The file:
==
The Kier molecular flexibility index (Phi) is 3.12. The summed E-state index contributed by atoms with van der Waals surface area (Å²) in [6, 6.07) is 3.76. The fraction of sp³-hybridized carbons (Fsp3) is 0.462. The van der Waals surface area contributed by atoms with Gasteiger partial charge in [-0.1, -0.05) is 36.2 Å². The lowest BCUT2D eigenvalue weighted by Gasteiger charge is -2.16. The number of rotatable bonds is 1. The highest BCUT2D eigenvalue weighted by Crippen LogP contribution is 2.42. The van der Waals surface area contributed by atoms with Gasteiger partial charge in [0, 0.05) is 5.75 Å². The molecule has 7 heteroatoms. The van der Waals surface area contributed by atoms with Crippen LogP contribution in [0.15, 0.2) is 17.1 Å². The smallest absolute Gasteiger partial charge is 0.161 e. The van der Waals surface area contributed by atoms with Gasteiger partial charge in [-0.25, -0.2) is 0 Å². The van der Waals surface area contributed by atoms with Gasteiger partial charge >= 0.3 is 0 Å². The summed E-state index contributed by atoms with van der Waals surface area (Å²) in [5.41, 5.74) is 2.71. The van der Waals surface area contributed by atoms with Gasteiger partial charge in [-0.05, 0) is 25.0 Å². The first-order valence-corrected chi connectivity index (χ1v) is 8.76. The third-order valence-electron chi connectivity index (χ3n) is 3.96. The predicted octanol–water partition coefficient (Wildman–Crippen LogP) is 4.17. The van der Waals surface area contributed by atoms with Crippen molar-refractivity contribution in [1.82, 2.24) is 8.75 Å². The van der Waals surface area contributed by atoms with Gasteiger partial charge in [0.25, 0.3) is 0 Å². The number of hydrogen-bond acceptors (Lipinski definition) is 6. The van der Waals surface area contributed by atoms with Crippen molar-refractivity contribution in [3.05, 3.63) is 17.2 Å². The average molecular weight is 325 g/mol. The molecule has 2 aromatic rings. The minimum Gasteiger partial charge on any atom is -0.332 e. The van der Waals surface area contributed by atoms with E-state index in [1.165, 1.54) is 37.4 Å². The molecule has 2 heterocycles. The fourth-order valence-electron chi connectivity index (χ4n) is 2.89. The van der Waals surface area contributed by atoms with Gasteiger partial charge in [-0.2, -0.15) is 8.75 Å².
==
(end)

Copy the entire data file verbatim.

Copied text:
The Kier molecular flexibility index (Phi) is 3.12. The summed E-state index contributed by atoms with van der Waals surface area (Å²) in [6, 6.07) is 3.76. The fraction of sp³-hybridized carbons (Fsp3) is 0.462. The van der Waals surface area contributed by atoms with Gasteiger partial charge in [-0.1, -0.05) is 36.2 Å². The lowest BCUT2D eigenvalue weighted by Gasteiger charge is -2.16. The number of rotatable bonds is 1. The highest BCUT2D eigenvalue weighted by Crippen LogP contribution is 2.42. The van der Waals surface area contributed by atoms with Gasteiger partial charge in [0, 0.05) is 5.75 Å². The molecule has 7 heteroatoms. The van der Waals surface area contributed by atoms with Crippen LogP contribution in [0.15, 0.2) is 17.1 Å². The smallest absolute Gasteiger partial charge is 0.161 e. The van der Waals surface area contributed by atoms with Gasteiger partial charge in [-0.25, -0.2) is 0 Å². The van der Waals surface area contributed by atoms with Gasteiger partial charge >= 0.3 is 0 Å². The summed E-state index contributed by atoms with van der Waals surface area (Å²) in [5.41, 5.74) is 2.71. The van der Waals surface area contributed by atoms with Gasteiger partial charge in [-0.05, 0) is 25.0 Å². The first-order valence-corrected chi connectivity index (χ1v) is 8.76. The third-order valence-electron chi connectivity index (χ3n) is 3.96. The predicted octanol–water partition coefficient (Wildman–Crippen LogP) is 4.17. The van der Waals surface area contributed by atoms with Crippen molar-refractivity contribution in [1.82, 2.24) is 8.75 Å². The van der Waals surface area contributed by atoms with Gasteiger partial charge in [0.25, 0.3) is 0 Å². The number of hydrogen-bond acceptors (Lipinski definition) is 6. The van der Waals surface area contributed by atoms with Crippen molar-refractivity contribution in [3.05, 3.63) is 17.2 Å². The average molecular weight is 325 g/mol. The molecule has 2 aromatic rings. The minimum Gasteiger partial charge on any atom is -0.332 e. The van der Waals surface area contributed by atoms with E-state index in [1.165, 1.54) is 37.4 Å². The molecule has 2 heterocycles. The fourth-order valence-electron chi connectivity index (χ4n) is 2.89. The van der Waals surface area contributed by atoms with Gasteiger partial charge in [-0.2, -0.15) is 8.75 Å².